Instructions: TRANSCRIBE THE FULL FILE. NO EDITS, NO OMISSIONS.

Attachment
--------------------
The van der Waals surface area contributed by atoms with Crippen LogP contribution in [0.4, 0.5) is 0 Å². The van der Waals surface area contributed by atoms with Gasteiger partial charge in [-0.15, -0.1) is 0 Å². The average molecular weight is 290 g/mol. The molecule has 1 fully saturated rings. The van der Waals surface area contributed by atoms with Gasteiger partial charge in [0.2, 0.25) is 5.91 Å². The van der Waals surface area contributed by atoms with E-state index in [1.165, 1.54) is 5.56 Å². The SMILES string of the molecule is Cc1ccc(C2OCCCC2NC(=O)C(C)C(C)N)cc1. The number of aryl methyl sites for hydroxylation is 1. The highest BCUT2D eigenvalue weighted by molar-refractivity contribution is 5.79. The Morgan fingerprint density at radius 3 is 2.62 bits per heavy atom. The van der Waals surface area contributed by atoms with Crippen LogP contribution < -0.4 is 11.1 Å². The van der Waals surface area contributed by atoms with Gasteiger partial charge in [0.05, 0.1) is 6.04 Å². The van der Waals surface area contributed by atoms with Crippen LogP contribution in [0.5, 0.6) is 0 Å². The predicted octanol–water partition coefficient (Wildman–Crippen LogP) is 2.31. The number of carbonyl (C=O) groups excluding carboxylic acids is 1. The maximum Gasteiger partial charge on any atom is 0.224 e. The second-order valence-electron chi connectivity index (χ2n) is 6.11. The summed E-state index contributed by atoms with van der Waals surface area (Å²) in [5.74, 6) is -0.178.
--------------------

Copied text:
The van der Waals surface area contributed by atoms with Crippen LogP contribution in [0.4, 0.5) is 0 Å². The van der Waals surface area contributed by atoms with Gasteiger partial charge in [-0.15, -0.1) is 0 Å². The average molecular weight is 290 g/mol. The molecule has 1 fully saturated rings. The van der Waals surface area contributed by atoms with Gasteiger partial charge in [0.2, 0.25) is 5.91 Å². The van der Waals surface area contributed by atoms with E-state index in [1.165, 1.54) is 5.56 Å². The SMILES string of the molecule is Cc1ccc(C2OCCCC2NC(=O)C(C)C(C)N)cc1. The number of aryl methyl sites for hydroxylation is 1. The highest BCUT2D eigenvalue weighted by molar-refractivity contribution is 5.79. The Morgan fingerprint density at radius 3 is 2.62 bits per heavy atom. The van der Waals surface area contributed by atoms with Crippen LogP contribution < -0.4 is 11.1 Å². The van der Waals surface area contributed by atoms with Gasteiger partial charge in [0.05, 0.1) is 6.04 Å². The van der Waals surface area contributed by atoms with Crippen LogP contribution in [0.5, 0.6) is 0 Å². The predicted octanol–water partition coefficient (Wildman–Crippen LogP) is 2.31. The number of carbonyl (C=O) groups excluding carboxylic acids is 1. The maximum Gasteiger partial charge on any atom is 0.224 e. The second-order valence-electron chi connectivity index (χ2n) is 6.11. The summed E-state index contributed by atoms with van der Waals surface area (Å²) in [5.74, 6) is -0.178.